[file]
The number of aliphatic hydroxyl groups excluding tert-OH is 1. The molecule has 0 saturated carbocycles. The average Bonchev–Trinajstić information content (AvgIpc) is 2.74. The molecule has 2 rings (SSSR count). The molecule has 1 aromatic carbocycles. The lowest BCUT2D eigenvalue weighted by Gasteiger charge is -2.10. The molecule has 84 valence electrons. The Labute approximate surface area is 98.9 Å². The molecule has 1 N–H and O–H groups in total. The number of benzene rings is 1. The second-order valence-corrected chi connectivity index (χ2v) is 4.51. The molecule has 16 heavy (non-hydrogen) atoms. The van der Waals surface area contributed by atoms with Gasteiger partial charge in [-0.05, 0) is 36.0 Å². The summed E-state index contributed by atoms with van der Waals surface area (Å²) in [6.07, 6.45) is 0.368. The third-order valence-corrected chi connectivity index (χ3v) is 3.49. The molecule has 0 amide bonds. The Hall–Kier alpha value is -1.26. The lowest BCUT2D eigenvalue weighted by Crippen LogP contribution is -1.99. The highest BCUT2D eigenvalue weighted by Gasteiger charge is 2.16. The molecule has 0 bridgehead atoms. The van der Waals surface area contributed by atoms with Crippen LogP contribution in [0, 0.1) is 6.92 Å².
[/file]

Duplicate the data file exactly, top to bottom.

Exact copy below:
The number of aliphatic hydroxyl groups excluding tert-OH is 1. The molecule has 0 saturated carbocycles. The average Bonchev–Trinajstić information content (AvgIpc) is 2.74. The molecule has 2 rings (SSSR count). The molecule has 1 aromatic carbocycles. The lowest BCUT2D eigenvalue weighted by Gasteiger charge is -2.10. The molecule has 84 valence electrons. The Labute approximate surface area is 98.9 Å². The molecule has 1 N–H and O–H groups in total. The number of benzene rings is 1. The second-order valence-corrected chi connectivity index (χ2v) is 4.51. The molecule has 16 heavy (non-hydrogen) atoms. The van der Waals surface area contributed by atoms with Gasteiger partial charge in [-0.05, 0) is 36.0 Å². The summed E-state index contributed by atoms with van der Waals surface area (Å²) in [6.07, 6.45) is 0.368. The third-order valence-corrected chi connectivity index (χ3v) is 3.49. The molecule has 0 amide bonds. The Hall–Kier alpha value is -1.26. The lowest BCUT2D eigenvalue weighted by Crippen LogP contribution is -1.99. The highest BCUT2D eigenvalue weighted by Gasteiger charge is 2.16. The molecule has 0 bridgehead atoms. The van der Waals surface area contributed by atoms with Crippen LogP contribution in [0, 0.1) is 6.92 Å².